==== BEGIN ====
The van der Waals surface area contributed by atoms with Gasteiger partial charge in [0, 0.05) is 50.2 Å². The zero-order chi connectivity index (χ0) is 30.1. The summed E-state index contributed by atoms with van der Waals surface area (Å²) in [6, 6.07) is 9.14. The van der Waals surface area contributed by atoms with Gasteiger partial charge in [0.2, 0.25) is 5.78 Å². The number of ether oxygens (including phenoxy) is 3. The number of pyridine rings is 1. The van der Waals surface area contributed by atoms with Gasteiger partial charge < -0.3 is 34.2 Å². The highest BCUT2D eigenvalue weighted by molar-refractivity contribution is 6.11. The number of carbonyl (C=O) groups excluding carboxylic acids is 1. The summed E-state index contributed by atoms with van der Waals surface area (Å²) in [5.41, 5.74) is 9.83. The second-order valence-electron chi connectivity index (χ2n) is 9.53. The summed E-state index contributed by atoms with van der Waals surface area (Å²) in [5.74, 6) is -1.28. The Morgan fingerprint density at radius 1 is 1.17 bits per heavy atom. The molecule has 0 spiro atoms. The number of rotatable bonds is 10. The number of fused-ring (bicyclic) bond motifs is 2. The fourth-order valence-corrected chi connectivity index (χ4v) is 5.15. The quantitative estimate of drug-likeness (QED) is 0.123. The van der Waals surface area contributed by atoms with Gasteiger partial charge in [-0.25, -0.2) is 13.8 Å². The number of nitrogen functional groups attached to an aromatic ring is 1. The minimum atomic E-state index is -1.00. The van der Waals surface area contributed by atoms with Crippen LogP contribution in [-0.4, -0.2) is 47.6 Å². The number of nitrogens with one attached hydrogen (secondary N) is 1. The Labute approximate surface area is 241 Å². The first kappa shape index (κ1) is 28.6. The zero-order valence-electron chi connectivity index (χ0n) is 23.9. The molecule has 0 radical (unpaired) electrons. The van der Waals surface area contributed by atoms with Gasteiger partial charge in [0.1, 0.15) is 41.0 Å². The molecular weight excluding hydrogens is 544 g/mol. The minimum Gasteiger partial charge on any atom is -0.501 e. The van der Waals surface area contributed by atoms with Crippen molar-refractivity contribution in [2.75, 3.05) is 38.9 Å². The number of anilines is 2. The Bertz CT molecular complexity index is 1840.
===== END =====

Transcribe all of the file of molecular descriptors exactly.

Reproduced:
The van der Waals surface area contributed by atoms with Gasteiger partial charge in [0, 0.05) is 50.2 Å². The zero-order chi connectivity index (χ0) is 30.1. The summed E-state index contributed by atoms with van der Waals surface area (Å²) in [6, 6.07) is 9.14. The van der Waals surface area contributed by atoms with Gasteiger partial charge in [0.2, 0.25) is 5.78 Å². The number of ether oxygens (including phenoxy) is 3. The number of pyridine rings is 1. The van der Waals surface area contributed by atoms with Gasteiger partial charge < -0.3 is 34.2 Å². The highest BCUT2D eigenvalue weighted by molar-refractivity contribution is 6.11. The number of carbonyl (C=O) groups excluding carboxylic acids is 1. The summed E-state index contributed by atoms with van der Waals surface area (Å²) in [5.41, 5.74) is 9.83. The second-order valence-electron chi connectivity index (χ2n) is 9.53. The summed E-state index contributed by atoms with van der Waals surface area (Å²) in [5.74, 6) is -1.28. The Morgan fingerprint density at radius 1 is 1.17 bits per heavy atom. The molecule has 0 spiro atoms. The number of rotatable bonds is 10. The number of fused-ring (bicyclic) bond motifs is 2. The fourth-order valence-corrected chi connectivity index (χ4v) is 5.15. The quantitative estimate of drug-likeness (QED) is 0.123. The van der Waals surface area contributed by atoms with Gasteiger partial charge in [-0.25, -0.2) is 13.8 Å². The number of nitrogen functional groups attached to an aromatic ring is 1. The minimum atomic E-state index is -1.00. The van der Waals surface area contributed by atoms with Crippen LogP contribution in [-0.4, -0.2) is 47.6 Å². The number of nitrogens with one attached hydrogen (secondary N) is 1. The Labute approximate surface area is 241 Å². The first kappa shape index (κ1) is 28.6. The zero-order valence-electron chi connectivity index (χ0n) is 23.9. The molecule has 0 radical (unpaired) electrons. The van der Waals surface area contributed by atoms with Gasteiger partial charge in [0.1, 0.15) is 41.0 Å². The molecular weight excluding hydrogens is 544 g/mol. The minimum Gasteiger partial charge on any atom is -0.501 e. The van der Waals surface area contributed by atoms with Crippen molar-refractivity contribution in [2.75, 3.05) is 38.9 Å². The number of anilines is 2. The Bertz CT molecular complexity index is 1840.